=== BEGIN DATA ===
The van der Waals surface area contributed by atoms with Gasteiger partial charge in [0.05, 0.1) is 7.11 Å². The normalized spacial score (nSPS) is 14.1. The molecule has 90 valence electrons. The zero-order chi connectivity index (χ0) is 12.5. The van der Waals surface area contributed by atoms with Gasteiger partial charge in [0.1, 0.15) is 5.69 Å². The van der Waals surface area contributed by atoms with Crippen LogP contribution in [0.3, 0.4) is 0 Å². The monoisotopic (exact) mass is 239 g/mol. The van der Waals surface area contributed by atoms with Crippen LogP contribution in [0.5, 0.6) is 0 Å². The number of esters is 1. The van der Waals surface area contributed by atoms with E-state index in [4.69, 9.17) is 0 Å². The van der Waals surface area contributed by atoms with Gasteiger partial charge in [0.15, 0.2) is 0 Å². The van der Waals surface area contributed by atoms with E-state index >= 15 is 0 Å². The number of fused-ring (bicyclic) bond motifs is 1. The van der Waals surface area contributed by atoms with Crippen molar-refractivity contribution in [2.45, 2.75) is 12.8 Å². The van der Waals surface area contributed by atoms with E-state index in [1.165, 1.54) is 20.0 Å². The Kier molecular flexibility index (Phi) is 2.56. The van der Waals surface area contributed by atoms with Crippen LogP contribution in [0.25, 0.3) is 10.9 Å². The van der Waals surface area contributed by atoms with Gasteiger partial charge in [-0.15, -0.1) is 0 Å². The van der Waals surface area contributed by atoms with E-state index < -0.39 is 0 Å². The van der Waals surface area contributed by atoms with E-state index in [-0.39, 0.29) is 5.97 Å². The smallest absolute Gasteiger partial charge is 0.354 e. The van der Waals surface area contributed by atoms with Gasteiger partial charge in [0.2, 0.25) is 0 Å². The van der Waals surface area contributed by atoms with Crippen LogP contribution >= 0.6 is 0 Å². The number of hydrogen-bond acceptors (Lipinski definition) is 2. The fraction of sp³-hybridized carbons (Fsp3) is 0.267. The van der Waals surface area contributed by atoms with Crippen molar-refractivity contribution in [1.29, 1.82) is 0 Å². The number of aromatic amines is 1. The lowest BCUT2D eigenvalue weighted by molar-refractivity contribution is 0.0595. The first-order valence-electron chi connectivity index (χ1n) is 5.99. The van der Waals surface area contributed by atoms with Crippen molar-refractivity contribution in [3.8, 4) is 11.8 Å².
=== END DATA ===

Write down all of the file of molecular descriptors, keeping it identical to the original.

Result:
The van der Waals surface area contributed by atoms with Gasteiger partial charge in [0.05, 0.1) is 7.11 Å². The normalized spacial score (nSPS) is 14.1. The molecule has 90 valence electrons. The zero-order chi connectivity index (χ0) is 12.5. The van der Waals surface area contributed by atoms with Gasteiger partial charge in [0.1, 0.15) is 5.69 Å². The van der Waals surface area contributed by atoms with Crippen LogP contribution in [0.3, 0.4) is 0 Å². The monoisotopic (exact) mass is 239 g/mol. The van der Waals surface area contributed by atoms with Crippen LogP contribution in [0.5, 0.6) is 0 Å². The number of esters is 1. The van der Waals surface area contributed by atoms with E-state index in [4.69, 9.17) is 0 Å². The van der Waals surface area contributed by atoms with Gasteiger partial charge in [0.15, 0.2) is 0 Å². The van der Waals surface area contributed by atoms with E-state index >= 15 is 0 Å². The number of fused-ring (bicyclic) bond motifs is 1. The van der Waals surface area contributed by atoms with Crippen molar-refractivity contribution in [2.45, 2.75) is 12.8 Å². The van der Waals surface area contributed by atoms with E-state index in [1.165, 1.54) is 20.0 Å². The Kier molecular flexibility index (Phi) is 2.56. The van der Waals surface area contributed by atoms with Crippen LogP contribution in [0.25, 0.3) is 10.9 Å². The van der Waals surface area contributed by atoms with Gasteiger partial charge in [-0.15, -0.1) is 0 Å². The van der Waals surface area contributed by atoms with E-state index < -0.39 is 0 Å². The van der Waals surface area contributed by atoms with E-state index in [-0.39, 0.29) is 5.97 Å². The smallest absolute Gasteiger partial charge is 0.354 e. The van der Waals surface area contributed by atoms with Gasteiger partial charge in [0.2, 0.25) is 0 Å². The van der Waals surface area contributed by atoms with Crippen LogP contribution >= 0.6 is 0 Å². The number of hydrogen-bond acceptors (Lipinski definition) is 2. The fraction of sp³-hybridized carbons (Fsp3) is 0.267. The van der Waals surface area contributed by atoms with Crippen molar-refractivity contribution in [1.29, 1.82) is 0 Å². The number of aromatic amines is 1. The lowest BCUT2D eigenvalue weighted by molar-refractivity contribution is 0.0595. The first-order valence-electron chi connectivity index (χ1n) is 5.99. The van der Waals surface area contributed by atoms with Crippen molar-refractivity contribution in [3.8, 4) is 11.8 Å².